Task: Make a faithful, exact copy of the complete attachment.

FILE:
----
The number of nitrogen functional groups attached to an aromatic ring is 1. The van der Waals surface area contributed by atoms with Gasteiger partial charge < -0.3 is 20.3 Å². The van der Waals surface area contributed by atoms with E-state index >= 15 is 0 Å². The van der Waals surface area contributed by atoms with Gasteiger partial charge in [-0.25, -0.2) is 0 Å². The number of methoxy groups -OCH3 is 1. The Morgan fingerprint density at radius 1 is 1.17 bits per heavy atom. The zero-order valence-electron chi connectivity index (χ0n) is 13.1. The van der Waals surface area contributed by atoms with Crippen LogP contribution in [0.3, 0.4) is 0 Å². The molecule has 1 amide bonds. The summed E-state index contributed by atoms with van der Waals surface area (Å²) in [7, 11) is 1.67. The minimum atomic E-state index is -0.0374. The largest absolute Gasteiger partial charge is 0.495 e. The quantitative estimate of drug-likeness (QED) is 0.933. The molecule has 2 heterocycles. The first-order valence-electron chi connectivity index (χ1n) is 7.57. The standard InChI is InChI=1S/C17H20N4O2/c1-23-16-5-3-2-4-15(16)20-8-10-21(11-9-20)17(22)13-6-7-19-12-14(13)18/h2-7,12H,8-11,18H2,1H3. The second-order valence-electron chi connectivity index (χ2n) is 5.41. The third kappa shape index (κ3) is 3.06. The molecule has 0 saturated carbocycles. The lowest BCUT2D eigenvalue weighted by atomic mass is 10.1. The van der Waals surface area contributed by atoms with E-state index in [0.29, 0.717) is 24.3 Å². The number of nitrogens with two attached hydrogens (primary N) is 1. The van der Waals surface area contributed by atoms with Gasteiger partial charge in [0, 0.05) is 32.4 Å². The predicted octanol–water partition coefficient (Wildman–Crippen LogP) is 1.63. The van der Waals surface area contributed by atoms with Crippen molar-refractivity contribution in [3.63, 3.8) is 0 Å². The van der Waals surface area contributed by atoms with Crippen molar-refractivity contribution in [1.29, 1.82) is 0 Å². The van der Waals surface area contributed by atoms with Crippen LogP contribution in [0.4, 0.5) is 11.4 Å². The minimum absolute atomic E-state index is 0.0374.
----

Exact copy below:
The number of nitrogen functional groups attached to an aromatic ring is 1. The van der Waals surface area contributed by atoms with Gasteiger partial charge < -0.3 is 20.3 Å². The van der Waals surface area contributed by atoms with E-state index >= 15 is 0 Å². The van der Waals surface area contributed by atoms with Gasteiger partial charge in [-0.25, -0.2) is 0 Å². The number of methoxy groups -OCH3 is 1. The Morgan fingerprint density at radius 1 is 1.17 bits per heavy atom. The zero-order valence-electron chi connectivity index (χ0n) is 13.1. The van der Waals surface area contributed by atoms with Crippen LogP contribution in [0.3, 0.4) is 0 Å². The molecule has 1 amide bonds. The summed E-state index contributed by atoms with van der Waals surface area (Å²) in [7, 11) is 1.67. The minimum atomic E-state index is -0.0374. The largest absolute Gasteiger partial charge is 0.495 e. The quantitative estimate of drug-likeness (QED) is 0.933. The molecule has 2 heterocycles. The first-order valence-electron chi connectivity index (χ1n) is 7.57. The standard InChI is InChI=1S/C17H20N4O2/c1-23-16-5-3-2-4-15(16)20-8-10-21(11-9-20)17(22)13-6-7-19-12-14(13)18/h2-7,12H,8-11,18H2,1H3. The second-order valence-electron chi connectivity index (χ2n) is 5.41. The third kappa shape index (κ3) is 3.06. The molecule has 0 saturated carbocycles. The lowest BCUT2D eigenvalue weighted by atomic mass is 10.1. The van der Waals surface area contributed by atoms with E-state index in [0.29, 0.717) is 24.3 Å². The number of nitrogens with two attached hydrogens (primary N) is 1. The van der Waals surface area contributed by atoms with Gasteiger partial charge in [0, 0.05) is 32.4 Å². The predicted octanol–water partition coefficient (Wildman–Crippen LogP) is 1.63. The van der Waals surface area contributed by atoms with Crippen molar-refractivity contribution in [3.63, 3.8) is 0 Å². The van der Waals surface area contributed by atoms with Crippen molar-refractivity contribution in [1.29, 1.82) is 0 Å². The van der Waals surface area contributed by atoms with Crippen LogP contribution in [0.4, 0.5) is 11.4 Å². The minimum absolute atomic E-state index is 0.0374.